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Wellness

Here you will find information about student wellness, including physical wellness in the form of fitness, dietary advising or recreational sports, mental wellness such as coping with academic or emotional stress and social wellness which includes the cultural shift and socializing under different scenarios.

Making friends

  • In class asking someone to study with you can spark a friendship.
  • You can meet new people that share similar interests with you by joining a student organization.
  • Starting a casual conversation is an easy icebreaker.
  • Easy conversation examples: pop culture, sports, and weather.
  • You have already stepped out of your comfort zone by leaving your home, so do not stop while you are trying to meet new people.

Interacting with Americans

  • A simple greeting or hanging out does not mean you are good or close friends.
  • For example, if someone says, “how are you?” they are not actually asking you how you are feeling.
  • When going to lunch or dinner together, you are expected to pay your own share of the bill or pay separately.
  • When you go to a sit down restaurant, it is expected in America to tip your server. When with a friend, you may split the tip.
  • American’s are very individualistic, initial encounters will most likely not reveal big personal details.
  • Slang words and phrases are often used, if you do not know what it means do not be afraid to ask what it means.

In the Classroom

  • Be prepared for a diverse international student body and faculty at Purdue.
  • Working in groups and with partners is fairly common in the classroom.
  • In class you are expected to participate by answering questions, giving feedback and opinions, and listening intently.
  • Personal boundaries differ culturally.
  • In America 3 Feet (1 meter) is an appropriate casual distance for people who are just acquaintances.
  • Maintain eye contact with whomever you are talking to.
  • You need to speak up so whomever you are talking to can hear you.
  • Personal hygiene is important in American culture you are expected to bath regularly and wear deodorant.

Studies and Social Life

  • Organization is key.
  • Stick to your own study plan, do not do something because your friends are doing it.
  • Sometimes you will have to sacrifice your social life.
  • It is healthy to take a break from studying once in a while.
  • Taking regular breaks helps you retain more information.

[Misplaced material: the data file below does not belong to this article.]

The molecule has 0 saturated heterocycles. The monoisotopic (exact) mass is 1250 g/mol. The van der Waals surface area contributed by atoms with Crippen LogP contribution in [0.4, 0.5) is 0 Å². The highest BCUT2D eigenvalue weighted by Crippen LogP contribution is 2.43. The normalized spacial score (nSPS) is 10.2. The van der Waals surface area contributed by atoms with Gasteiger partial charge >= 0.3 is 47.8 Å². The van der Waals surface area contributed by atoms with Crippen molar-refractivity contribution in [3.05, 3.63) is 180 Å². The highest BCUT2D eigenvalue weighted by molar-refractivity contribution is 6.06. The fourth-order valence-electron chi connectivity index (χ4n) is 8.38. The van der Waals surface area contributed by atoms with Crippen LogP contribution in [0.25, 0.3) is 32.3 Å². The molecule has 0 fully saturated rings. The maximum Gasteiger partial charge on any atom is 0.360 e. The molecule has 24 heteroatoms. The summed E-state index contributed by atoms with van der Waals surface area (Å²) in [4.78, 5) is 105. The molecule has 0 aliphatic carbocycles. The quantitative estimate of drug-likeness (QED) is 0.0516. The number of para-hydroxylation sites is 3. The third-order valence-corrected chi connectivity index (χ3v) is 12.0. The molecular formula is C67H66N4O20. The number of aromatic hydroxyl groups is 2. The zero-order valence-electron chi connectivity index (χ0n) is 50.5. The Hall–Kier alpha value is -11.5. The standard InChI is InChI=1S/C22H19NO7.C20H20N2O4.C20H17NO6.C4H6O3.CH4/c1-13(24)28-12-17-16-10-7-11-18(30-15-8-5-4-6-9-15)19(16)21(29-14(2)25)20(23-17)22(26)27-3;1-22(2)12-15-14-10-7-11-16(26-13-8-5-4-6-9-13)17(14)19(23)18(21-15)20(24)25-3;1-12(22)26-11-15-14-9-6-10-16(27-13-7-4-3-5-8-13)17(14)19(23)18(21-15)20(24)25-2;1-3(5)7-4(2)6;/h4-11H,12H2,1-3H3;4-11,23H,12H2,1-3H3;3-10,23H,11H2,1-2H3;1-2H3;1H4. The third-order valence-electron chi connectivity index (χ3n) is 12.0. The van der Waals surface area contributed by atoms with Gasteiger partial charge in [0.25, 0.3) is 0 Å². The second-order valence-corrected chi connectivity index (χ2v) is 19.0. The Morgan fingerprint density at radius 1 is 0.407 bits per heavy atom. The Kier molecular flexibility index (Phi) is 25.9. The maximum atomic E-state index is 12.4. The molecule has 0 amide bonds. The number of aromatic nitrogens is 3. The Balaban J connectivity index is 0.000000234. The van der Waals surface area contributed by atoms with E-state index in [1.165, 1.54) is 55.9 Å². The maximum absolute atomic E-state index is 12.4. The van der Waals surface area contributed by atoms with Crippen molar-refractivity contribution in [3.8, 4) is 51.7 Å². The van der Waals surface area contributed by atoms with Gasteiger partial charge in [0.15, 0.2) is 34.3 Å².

• Learning better study habits can help you take more breaks.
  • Dating
  • A date is usually just a set up time and place for two people to meet up and spend time together.
  • Dating is usually more casual and informal in the U.S.
  • For the most part the male pays for the date, but it is not uncommon for each person to pay for himself or herself.
  • In the U.S., especially in college, some people only want a physical relationship.

Socially

  • There may be issues such as language barriers and discrimination that some students may face, but don’t let that stop you from socializing and befriending domestic students, staff, and faculty
  • Get involved with organizations on campus such as Purdue’s MIX program or intramural sports teams as these can help you deal with stress

Culturally

  • Crossing cultures isn’t easy for everyone and can result in a student becoming stressed or depressed.
  • Learn about the American culture and how to succeed in crossing cultures by getting connected with the International Friendship program or the International Center.

Academically

  • If you are struggling to understand class material and need help, reach out to your professor or look for a tutor on campus. Don’t let yourself fail!
  • One aspect of the American educational program is reaching out to others when you need help. Speak to your advisor or professor about learning tips and student tutor recommendations or reach out to tutors through Purdue Student Success.

Emotionally

  • If you are experiencing emotional stress as a result of your academics, personal life, or even homesickness, visit Purdue’s CAPS center.
  • CAPS offers services such as counseling, individual and group therapy, and ADHD coaching.
  • In the American culture, it is very normal to meet with therapists to discuss personal issues such as eating disorders and mental illness. Don’t be afraid to speak with a CAPS consultant because what you share with them is confidential.
  • CAPS also has an international consultant, Yueh-Ching Hsu, that can help with issues such as culture shock.

Have a well balanced diet

Coming to the United States you can experience a difference culturally in what foods you eat. For help with eating a proper diet the Purdue Student Wellness Office can help you out.

Ethnic food can seem hard to find, but there are lots of places to find ethnic food around Purdue. Learn more about Lafayette-West Lafayette Ethnic Restaurants and West Lafayette Ethnic Markets


In the United States it is typical to have a routine check-up with a physician

PUSH is a great place for students to go and regular check-ups are free to students.


Exercise 30-60 minutes five days a week

Aerobic and Anaerobic exercise, along with strength training is a great balance of exercise for your body. Stretching is an easy way to help out your body as well.


Popular International Sports

The Purdue Co-rec is a great resource for students for anything health related.

The Co-rec hosts many intramural sports leagues for students to join. Purdue has many worldwide popular sports leagues available such as soccer (football), cricket club, badminton, and volleyball.